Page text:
Saturday, November 7, 2015



The country of Anglina is teeming with social upheaval, and its officials have found an unlikely national hero in a philosopher and social activist named Horace. The Anglinian government has appointed the effeminate, irreverent, and stubborn scholar to undertake a journey around the world to learn the secret of other countries’ success. Unfortunately for Horace, most of the societies he visits turn out to be drastically different from what he expected, and he repeatedly sends scathing but witty reports about his travels and the people he encounters.


Emma, do you write every day?
I would like to, and in a way I do as a translator. I take terribly complicated German technical texts and make them more logical and easier to understand for English-speaking readers, but that is hardly the same as working on my books. At the end of the day, I don’t even want to look at the computer or my keyboard, so I often find myself making sketches or illustrations for comics instead of drawing. It is a frustrating situation, but very few can make ends meet as artists these days. I hope to be working as a web designer next year or the following year, which pays much better and which would be a creative outlet in and of itself so I have more time and energy for writing.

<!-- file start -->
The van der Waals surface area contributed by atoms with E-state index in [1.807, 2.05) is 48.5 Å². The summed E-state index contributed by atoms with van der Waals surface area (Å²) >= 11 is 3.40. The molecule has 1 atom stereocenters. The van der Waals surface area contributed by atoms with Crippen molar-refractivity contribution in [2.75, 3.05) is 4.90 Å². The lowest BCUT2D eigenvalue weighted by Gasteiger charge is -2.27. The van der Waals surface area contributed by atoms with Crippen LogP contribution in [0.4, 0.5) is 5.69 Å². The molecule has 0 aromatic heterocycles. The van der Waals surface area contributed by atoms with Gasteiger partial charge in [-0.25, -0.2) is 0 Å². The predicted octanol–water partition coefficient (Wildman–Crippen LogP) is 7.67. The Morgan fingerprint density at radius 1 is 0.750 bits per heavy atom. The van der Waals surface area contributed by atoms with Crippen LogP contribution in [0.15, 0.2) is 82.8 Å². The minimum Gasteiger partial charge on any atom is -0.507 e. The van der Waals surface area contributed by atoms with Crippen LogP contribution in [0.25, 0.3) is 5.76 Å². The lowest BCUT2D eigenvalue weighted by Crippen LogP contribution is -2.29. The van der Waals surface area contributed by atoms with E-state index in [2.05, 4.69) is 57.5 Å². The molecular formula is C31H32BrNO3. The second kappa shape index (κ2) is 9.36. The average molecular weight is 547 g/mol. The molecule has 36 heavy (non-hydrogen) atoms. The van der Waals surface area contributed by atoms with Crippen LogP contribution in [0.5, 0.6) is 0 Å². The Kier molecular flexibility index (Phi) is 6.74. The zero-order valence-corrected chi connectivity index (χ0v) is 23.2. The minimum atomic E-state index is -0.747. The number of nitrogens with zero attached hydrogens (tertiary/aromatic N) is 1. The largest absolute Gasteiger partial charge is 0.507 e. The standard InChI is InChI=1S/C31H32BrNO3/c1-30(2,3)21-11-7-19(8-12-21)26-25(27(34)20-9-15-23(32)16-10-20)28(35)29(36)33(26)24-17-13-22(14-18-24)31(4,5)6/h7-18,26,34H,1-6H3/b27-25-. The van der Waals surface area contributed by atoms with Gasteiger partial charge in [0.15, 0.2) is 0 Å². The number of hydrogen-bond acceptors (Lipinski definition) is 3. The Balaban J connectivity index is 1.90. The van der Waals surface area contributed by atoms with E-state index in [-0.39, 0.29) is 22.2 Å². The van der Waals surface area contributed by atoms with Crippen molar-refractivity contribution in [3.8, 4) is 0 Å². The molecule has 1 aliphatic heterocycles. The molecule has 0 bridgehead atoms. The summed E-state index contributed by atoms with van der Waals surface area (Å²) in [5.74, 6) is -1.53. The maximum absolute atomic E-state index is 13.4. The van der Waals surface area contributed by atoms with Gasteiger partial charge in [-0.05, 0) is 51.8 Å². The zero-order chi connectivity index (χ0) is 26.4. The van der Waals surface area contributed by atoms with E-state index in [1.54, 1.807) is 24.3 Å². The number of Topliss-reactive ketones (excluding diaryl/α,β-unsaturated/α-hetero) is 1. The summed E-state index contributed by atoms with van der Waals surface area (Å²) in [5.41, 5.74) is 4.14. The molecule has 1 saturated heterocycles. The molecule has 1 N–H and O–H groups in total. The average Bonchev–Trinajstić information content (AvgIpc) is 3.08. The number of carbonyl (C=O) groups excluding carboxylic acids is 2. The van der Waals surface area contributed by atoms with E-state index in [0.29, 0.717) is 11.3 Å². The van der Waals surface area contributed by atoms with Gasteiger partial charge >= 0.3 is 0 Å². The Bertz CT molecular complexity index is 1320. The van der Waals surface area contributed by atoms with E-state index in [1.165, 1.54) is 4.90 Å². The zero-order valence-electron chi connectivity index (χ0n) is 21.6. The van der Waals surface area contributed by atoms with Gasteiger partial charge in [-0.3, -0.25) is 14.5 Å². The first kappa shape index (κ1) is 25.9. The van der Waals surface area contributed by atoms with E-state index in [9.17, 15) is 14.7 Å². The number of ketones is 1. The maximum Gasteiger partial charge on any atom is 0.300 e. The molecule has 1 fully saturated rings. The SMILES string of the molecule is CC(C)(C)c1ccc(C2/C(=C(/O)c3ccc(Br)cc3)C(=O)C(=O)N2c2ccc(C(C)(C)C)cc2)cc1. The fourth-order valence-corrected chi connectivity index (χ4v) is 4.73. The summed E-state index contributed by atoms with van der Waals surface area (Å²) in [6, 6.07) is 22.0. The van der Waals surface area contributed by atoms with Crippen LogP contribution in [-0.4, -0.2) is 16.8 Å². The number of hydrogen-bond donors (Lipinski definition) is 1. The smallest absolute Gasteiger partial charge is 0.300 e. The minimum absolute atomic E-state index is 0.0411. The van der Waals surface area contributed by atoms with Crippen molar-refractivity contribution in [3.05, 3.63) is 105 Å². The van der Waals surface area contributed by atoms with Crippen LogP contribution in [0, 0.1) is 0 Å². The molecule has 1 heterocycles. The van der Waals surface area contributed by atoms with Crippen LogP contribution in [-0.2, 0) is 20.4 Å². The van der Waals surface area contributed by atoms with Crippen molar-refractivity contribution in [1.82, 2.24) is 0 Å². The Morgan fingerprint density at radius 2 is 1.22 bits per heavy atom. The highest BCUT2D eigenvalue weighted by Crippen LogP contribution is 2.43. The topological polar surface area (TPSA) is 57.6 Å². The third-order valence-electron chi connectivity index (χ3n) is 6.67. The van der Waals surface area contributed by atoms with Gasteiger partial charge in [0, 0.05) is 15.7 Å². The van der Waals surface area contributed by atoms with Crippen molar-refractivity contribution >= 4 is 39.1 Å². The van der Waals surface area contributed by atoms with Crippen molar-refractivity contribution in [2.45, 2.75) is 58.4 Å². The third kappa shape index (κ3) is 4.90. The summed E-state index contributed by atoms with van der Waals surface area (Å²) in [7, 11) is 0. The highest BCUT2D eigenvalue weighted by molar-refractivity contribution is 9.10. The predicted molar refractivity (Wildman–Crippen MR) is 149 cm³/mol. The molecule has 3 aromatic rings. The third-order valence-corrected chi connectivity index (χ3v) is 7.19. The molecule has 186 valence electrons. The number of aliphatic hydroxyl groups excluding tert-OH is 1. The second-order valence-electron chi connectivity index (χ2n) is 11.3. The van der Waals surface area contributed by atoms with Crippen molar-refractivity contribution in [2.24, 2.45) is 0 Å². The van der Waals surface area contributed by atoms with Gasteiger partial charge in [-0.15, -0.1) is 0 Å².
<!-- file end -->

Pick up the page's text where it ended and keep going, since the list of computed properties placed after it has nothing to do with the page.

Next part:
What would your main character say about you?
Gregor from Unspeakables wouldn’t say anything unless it’s to the flute player or to Sven, but I bet Horace from Into the Void would write a nasty letter to Addie about a most sarcastic artist who drew a rather unflattering, and therefore accurate, caricature of him.

What’s the hardest thing you’ve ever had to write?
Job applications have always been challenging. Not only have I had to write them in foreign languages, I have actually had to sound competent and interested in more than my paycheck. I think the application for part-time barkeeper in Bremen topped it all.

You can be any fictional character for one day. Who would you be?